1031 Exchanges with Seller Carry-Back Notes
During times of rising interest rates or tight credit markets, good real estate deals often can fall through as buyers struggle to secure financing. Sellers that are willing to “act as the bank” can be in a powerful position when negotiating and structuring transactions.
Through a process that’s known as a “seller carry-back installment” or a “seller carry-back note,” sellers can help get a deal closed and receive potential tax advantages as well.
Such a financing agreement does require some preparation and advanced tax planning. This is especially true if you want to complete a 1031 exchange combined with a seller carry-back note.
Excluding the seller carry-back note from the 1031 exchange
If a seller’s carry-back note is excluded from a 1031 exchange (i.e., only the buyer’s cash payment is being replaced), then only the cash proceeds from the sale are sent to the Qualified Intermediary (“QI”) at the close of a relinquished property transaction. For 1031 purposes, the amount of the note is not yet considered to be sold.
As the seller, you would be left with an installment note where capital gain income taxes would be deferred and taxed as you receive each future principal payment. However, depreciation recapture income taxes are NOT deferred and would be taxed in the year in which the relinquished property sale transaction initially closes.
Including the seller carry-back note in the 1031 exchange
Conversely, by including the seller carry-back note in the 1031 exchange transaction, the QI would function as the beneficiary/owner instead of you. This allows you to defer capital gain and depreciation recapture income taxes indefinitely through the 1031 exchange.
In this option, the QI would receive the carry-back installment note as well as the net proceeds from the sale. Any note payments are then paid to the QI during this time.
Things to be aware of when including an installment note in a 1031 exchange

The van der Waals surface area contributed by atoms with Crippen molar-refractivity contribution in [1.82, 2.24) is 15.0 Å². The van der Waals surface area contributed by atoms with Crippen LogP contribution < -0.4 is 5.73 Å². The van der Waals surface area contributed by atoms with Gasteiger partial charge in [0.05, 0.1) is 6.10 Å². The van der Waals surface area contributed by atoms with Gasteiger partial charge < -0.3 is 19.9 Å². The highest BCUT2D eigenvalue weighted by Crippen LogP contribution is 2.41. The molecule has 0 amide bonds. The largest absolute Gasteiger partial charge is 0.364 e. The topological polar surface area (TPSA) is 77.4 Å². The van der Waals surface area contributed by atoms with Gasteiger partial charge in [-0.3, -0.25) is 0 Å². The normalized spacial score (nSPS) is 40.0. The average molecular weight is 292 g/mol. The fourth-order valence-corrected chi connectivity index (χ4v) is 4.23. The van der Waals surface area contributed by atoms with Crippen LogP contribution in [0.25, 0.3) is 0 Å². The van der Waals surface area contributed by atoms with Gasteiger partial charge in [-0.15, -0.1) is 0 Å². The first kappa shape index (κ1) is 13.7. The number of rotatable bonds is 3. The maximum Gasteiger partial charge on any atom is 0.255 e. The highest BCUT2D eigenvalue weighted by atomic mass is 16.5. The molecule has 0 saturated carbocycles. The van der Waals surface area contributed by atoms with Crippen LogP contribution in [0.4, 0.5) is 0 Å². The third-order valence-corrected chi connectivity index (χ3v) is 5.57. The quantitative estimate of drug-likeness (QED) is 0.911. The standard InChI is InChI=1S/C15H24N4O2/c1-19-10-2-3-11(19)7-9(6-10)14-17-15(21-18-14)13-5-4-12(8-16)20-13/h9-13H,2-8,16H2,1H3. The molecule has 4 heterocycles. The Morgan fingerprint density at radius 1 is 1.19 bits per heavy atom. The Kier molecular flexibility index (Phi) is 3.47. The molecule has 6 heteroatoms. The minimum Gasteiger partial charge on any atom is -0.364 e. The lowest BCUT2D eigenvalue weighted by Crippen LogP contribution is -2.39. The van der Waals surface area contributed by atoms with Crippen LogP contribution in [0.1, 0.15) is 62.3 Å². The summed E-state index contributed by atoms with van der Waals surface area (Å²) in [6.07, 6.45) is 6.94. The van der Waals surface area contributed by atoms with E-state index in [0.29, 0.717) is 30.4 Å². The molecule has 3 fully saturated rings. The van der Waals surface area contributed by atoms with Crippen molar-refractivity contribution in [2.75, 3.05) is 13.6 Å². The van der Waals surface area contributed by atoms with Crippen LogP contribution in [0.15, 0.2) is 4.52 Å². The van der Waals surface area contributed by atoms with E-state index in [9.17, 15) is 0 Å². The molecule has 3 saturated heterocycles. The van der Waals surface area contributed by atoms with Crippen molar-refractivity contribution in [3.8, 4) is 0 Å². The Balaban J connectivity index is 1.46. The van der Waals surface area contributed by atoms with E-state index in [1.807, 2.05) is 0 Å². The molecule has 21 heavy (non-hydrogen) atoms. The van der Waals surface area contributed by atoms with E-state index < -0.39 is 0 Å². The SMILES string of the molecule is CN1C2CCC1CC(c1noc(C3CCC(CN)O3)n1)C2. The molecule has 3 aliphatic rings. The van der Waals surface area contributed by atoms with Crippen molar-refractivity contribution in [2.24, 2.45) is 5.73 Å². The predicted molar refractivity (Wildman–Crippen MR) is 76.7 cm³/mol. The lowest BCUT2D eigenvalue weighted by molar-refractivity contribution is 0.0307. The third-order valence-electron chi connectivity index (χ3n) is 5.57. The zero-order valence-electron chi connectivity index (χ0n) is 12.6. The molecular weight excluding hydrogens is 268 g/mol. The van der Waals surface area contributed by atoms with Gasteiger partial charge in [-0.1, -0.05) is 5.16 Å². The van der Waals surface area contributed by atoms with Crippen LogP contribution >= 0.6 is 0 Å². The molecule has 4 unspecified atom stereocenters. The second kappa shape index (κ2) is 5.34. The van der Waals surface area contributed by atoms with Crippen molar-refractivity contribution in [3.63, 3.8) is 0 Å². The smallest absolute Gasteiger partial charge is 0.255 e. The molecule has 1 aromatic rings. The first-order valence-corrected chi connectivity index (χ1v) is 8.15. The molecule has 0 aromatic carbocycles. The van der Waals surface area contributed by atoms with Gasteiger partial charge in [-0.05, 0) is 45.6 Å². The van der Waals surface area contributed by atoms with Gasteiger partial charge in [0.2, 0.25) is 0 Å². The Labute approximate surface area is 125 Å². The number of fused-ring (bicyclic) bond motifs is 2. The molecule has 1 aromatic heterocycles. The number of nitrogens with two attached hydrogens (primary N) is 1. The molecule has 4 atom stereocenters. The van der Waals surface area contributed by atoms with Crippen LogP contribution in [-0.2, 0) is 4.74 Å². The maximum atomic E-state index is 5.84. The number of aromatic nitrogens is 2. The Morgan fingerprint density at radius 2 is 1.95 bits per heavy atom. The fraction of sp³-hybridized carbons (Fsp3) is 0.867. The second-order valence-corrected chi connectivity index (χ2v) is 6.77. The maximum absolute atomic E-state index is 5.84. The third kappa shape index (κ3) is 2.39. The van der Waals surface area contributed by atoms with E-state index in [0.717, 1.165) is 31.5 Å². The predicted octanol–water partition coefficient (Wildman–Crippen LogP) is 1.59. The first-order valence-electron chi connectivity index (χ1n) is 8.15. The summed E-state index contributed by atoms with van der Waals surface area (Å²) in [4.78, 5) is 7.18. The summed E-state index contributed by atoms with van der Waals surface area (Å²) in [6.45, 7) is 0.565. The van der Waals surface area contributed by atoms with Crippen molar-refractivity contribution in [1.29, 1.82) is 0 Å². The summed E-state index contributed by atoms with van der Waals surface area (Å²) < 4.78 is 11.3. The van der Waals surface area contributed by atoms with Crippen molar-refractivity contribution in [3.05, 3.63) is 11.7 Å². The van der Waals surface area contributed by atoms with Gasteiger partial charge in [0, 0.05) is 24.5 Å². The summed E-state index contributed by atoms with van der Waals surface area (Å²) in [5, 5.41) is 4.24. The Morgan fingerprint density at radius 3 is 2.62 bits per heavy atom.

While seller carry-back financing and 1031 exchanges are often combined in the same transaction, it does introduce additional complications because your QI is holding more than just cash in your 1031 exchange account.
There are three potential ways a QI can utilize your seller carry-back note when acquiring your like-kind replacement property:
- The installment note is part of the consideration paid for the purchase of your like-kind replacement property. This assumes that a seller would be willing to accept the third-party installment note as full or partial consideration their property…possible, but not very practical.
- The installment note can be converted into cash by selling it to a third-party investor. This could be a viable option, but in most cases the installment note would have to be sold at a significant discount.
- You could contribute additional personal funds into your own 1031 exchange account equal to the face value of the installment note, so that sufficient cash funds now exist inside your 1031 exchange in order to complete the acquisition of your like-kind replacement property.
In this last scenario, the note and deed of trust or mortgage would then be endorsed/assigned to you after your 1031 exchange transaction has been completed. If you have the necessary liquidity to fund this strategy, it is probably the most practical. This option results in the boot received being offset by the boot paid and therefore does not generate any income tax consequences.
Each seller carry-back option has its pros and cons from a tax perspective, and each includes various levels of complication. Note that once the relinquished property sale transaction has closed, you cannot change your mind, so it’s important to consult with your advisors ahead of time to determine which option is best for your situation.
For more information about tax-advantaged securitized real estate investments, please call 1031 Capital Solutions at 1-800-445-5908 or visit our website, 1031capitalsolutions.com.
This is for informational purposes only, does not constitute as investment advice, and is not legal or tax advice. Because investors situations and objectives vary this information is not intended to indicate suitability for any particular investor. Please consult the appropriate professional regarding your individual circumstance.
This material is not to be interpreted as tax or legal advice. IRC Section 1031, IRC Section 1033 and IRC Section 721 are complex tax concepts, therefore you should consult your legal or tax professional regarding the specifics of your particular situation.
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 Seller Carryback Financing: When the Seller Becomes the Bank. The Truth about Mortgage.com
 Seller Financing Strategies and 1031 exchanges, First American Exchange
 Depreciation Recapture, Investopedia.com, March 31, 2022